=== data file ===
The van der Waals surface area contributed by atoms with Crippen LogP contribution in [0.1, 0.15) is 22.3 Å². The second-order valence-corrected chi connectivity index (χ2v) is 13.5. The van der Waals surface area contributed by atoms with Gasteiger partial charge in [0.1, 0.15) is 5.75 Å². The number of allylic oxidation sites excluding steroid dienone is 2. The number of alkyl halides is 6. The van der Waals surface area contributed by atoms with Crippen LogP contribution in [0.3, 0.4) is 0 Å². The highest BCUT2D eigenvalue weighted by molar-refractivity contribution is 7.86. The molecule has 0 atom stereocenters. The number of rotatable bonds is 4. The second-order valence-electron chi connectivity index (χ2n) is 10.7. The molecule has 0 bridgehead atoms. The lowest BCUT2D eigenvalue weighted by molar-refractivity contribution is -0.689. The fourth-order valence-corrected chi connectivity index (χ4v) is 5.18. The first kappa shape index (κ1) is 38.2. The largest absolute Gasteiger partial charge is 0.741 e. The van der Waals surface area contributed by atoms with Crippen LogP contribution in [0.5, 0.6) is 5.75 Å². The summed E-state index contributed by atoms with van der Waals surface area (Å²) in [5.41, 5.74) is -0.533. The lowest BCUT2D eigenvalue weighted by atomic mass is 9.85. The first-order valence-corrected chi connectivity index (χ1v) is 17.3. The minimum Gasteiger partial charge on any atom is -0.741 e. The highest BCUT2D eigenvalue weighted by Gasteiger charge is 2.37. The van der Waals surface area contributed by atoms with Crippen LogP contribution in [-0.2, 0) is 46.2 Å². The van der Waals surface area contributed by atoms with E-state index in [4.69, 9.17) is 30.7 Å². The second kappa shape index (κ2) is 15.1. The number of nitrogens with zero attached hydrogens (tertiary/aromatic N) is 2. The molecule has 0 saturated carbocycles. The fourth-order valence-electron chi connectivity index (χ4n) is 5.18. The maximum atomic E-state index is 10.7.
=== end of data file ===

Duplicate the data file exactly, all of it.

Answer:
The van der Waals surface area contributed by atoms with Crippen LogP contribution in [0.1, 0.15) is 22.3 Å². The second-order valence-corrected chi connectivity index (χ2v) is 13.5. The van der Waals surface area contributed by atoms with Gasteiger partial charge in [0.1, 0.15) is 5.75 Å². The number of allylic oxidation sites excluding steroid dienone is 2. The number of alkyl halides is 6. The van der Waals surface area contributed by atoms with Crippen LogP contribution in [0.3, 0.4) is 0 Å². The highest BCUT2D eigenvalue weighted by molar-refractivity contribution is 7.86. The molecule has 0 atom stereocenters. The number of rotatable bonds is 4. The second-order valence-electron chi connectivity index (χ2n) is 10.7. The molecule has 0 bridgehead atoms. The lowest BCUT2D eigenvalue weighted by molar-refractivity contribution is -0.689. The fourth-order valence-corrected chi connectivity index (χ4v) is 5.18. The first kappa shape index (κ1) is 38.2. The largest absolute Gasteiger partial charge is 0.741 e. The van der Waals surface area contributed by atoms with Crippen LogP contribution in [0.5, 0.6) is 5.75 Å². The summed E-state index contributed by atoms with van der Waals surface area (Å²) in [5.41, 5.74) is -0.533. The lowest BCUT2D eigenvalue weighted by atomic mass is 9.85. The first-order valence-corrected chi connectivity index (χ1v) is 17.3. The minimum Gasteiger partial charge on any atom is -0.741 e. The highest BCUT2D eigenvalue weighted by Gasteiger charge is 2.37. The van der Waals surface area contributed by atoms with Crippen LogP contribution in [-0.2, 0) is 46.2 Å². The van der Waals surface area contributed by atoms with E-state index in [4.69, 9.17) is 30.7 Å². The second kappa shape index (κ2) is 15.1. The number of nitrogens with zero attached hydrogens (tertiary/aromatic N) is 2. The molecule has 0 saturated carbocycles. The fourth-order valence-electron chi connectivity index (χ4n) is 5.18. The maximum atomic E-state index is 10.7.